The woman who had come to see me was tentative at the door, hesitant. Her eyes were nervous, quick, lines of worry surrounding them. She eddied in the door like a wisp of smoke, whispered across the room, and hovered lightly in the chair. She was forty-five years old, short, thin and wiry. Her skin was pale, washed out, hair a brown, not-flowing shadow of life. Just there.

She had come because she could not breathe. She had asthma.

She began telling me her life in many languages. In words. In the small flutterings of her hands. In intonations, the rise and fall of her voice as she spoke. In the slight shifts of her body, in the tiny patterns of emotion that crossed her face.

Her asthma had come on suddenly with no prior history. It had been almost twenty years now. Her medications were many, expensive. Laden with side effects.

I responded to her gesturings of communication. Talked with part of my mind

      hearing her speak of her life

while another part looked deeper, seeking the path the disease had taken in her. Searching for traces of its truth.

Her chest caught my attention, standing forth of its own accord. Beckoning.

My attention centered there and I breathed into it, letting my awareness move deeper, touching its shape. Feeling my way. I felt an overwhelming urge to cry. And then my chest began to feel tight. The muscles clenched, closed down. I began to hunch over slightly, curl around myself. My chest hollowed and I began to breathe high up, rapidly, in small quick bursts, my breathing a tiny bird, fluttering against the walls of my chest.

I began to feel afraid then, slightly hysterical.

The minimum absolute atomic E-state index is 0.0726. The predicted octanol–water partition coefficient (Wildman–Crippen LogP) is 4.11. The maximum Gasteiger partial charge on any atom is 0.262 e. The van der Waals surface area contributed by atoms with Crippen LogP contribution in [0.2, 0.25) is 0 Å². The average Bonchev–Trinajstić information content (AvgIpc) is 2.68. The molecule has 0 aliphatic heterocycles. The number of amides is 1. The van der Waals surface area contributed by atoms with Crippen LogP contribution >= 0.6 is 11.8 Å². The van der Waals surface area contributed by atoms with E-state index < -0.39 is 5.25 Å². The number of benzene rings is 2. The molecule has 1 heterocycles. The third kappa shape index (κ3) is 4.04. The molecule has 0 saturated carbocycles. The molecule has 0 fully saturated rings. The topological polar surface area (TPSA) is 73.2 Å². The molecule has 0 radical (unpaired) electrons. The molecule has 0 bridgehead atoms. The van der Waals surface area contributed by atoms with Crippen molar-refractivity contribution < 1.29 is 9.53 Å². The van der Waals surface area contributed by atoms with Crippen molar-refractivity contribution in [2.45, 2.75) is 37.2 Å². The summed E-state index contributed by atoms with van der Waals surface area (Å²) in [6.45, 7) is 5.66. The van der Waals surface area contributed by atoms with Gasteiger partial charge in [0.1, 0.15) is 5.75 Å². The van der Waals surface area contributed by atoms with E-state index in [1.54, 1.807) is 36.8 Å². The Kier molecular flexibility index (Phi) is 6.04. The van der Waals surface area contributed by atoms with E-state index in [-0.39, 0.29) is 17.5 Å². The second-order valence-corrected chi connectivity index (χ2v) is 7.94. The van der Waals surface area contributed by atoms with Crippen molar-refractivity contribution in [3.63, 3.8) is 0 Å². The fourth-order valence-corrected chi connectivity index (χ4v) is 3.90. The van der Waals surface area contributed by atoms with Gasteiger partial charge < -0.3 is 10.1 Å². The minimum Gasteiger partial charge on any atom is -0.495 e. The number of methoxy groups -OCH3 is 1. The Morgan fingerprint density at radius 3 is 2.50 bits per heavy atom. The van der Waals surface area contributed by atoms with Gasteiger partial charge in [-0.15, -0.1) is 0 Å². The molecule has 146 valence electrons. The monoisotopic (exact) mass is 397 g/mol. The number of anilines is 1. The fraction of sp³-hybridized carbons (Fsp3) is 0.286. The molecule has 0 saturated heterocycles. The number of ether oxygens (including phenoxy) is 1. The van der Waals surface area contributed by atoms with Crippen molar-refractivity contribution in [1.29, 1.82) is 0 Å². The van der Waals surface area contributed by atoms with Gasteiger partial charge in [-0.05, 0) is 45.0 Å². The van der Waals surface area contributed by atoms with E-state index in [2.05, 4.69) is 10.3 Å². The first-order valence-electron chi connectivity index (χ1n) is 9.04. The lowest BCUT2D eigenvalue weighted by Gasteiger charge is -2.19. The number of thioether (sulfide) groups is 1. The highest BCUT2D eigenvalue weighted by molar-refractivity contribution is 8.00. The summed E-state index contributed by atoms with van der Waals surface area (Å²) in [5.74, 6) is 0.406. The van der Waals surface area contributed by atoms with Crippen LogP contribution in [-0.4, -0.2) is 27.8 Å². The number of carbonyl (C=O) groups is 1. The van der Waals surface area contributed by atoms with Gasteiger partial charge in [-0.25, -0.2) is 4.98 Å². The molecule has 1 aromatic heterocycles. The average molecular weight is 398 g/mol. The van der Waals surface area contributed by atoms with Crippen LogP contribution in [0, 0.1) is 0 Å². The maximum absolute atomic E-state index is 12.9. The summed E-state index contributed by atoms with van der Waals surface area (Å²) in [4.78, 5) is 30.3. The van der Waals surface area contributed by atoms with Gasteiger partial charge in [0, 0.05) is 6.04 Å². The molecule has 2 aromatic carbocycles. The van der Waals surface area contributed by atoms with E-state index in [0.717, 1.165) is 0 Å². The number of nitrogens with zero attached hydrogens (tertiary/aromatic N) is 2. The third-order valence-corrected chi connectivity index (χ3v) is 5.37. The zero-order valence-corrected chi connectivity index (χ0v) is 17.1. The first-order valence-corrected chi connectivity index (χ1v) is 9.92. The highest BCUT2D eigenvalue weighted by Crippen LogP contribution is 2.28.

I calmed myself, breathed more deeply. Sat back in my chair. Felt a wave of relaxation flow through my muscles. Slowly, one-by-one they unclenched.

I let myself care for her then. Sent out a wave of caring from me to her. Let it touch her chest, hold it in the hollow of caring hands. Waited. . . waited. . . waited. Breathing slowly, softly, calmly. Into her chest. . . .

I saw her sink more deeply into the chair, her muscles beginning to relax. Her skin tone was changing, the muscles and skin itself softening. Her face relaxed. And she took a deep breath. There was a slight wheezing sound. Then she took another, and deeper, breath. Her chest began to open up slightly, the muscles letting go. . . .

My attention focused on the lungs, my seeing alive to every part that had been revealed to me. I reached into her lungs with my caring then. Directed the living, feeling field of my heart to hold them, envelop them. My caring moved deeply within her lungs, interweaving with their tissues, holding them, all of us now suspended in a living moment of time. Then, still holding them, still present with them, I turned a part of my attention at a slight angle, sent it out into the world. Sent out a request for help, a prayer from my deepest being, my earnest need flowing out through this channel I had opened into the world. At the same time I kept a living channel open through me into the living reality of her lungs. . . .

I felt that living communication flowing from us going out, its field spreading wide, touching the living reality of the world. I felt the living intelligence there, deeply embedded in its own work, its own living. Then as it felt my touch upon it, and seeing that my appeal was genuine, it quickened, awakened, and turned toward me and saw. A living flow of energy came back through the channel I had opened between us. A deep caring and loving, coming from the wildness of the world. . . .

And into my mind flashed an image of skunk cabbage as I had seen it last. Standing powerful and green, luminescent in wetland forest. . . . You find skunk cabbage while walking deep in wetland bogs and shadowed forest. For it belongs to an ancient world, ancient long before humans walked or talked or breathed. You must wear boots when you go to find it, and dirty clothes. Skunk cabbage is not a plant for white shirts, not a plant for the fastidious.

     we’re going to get dirty on this one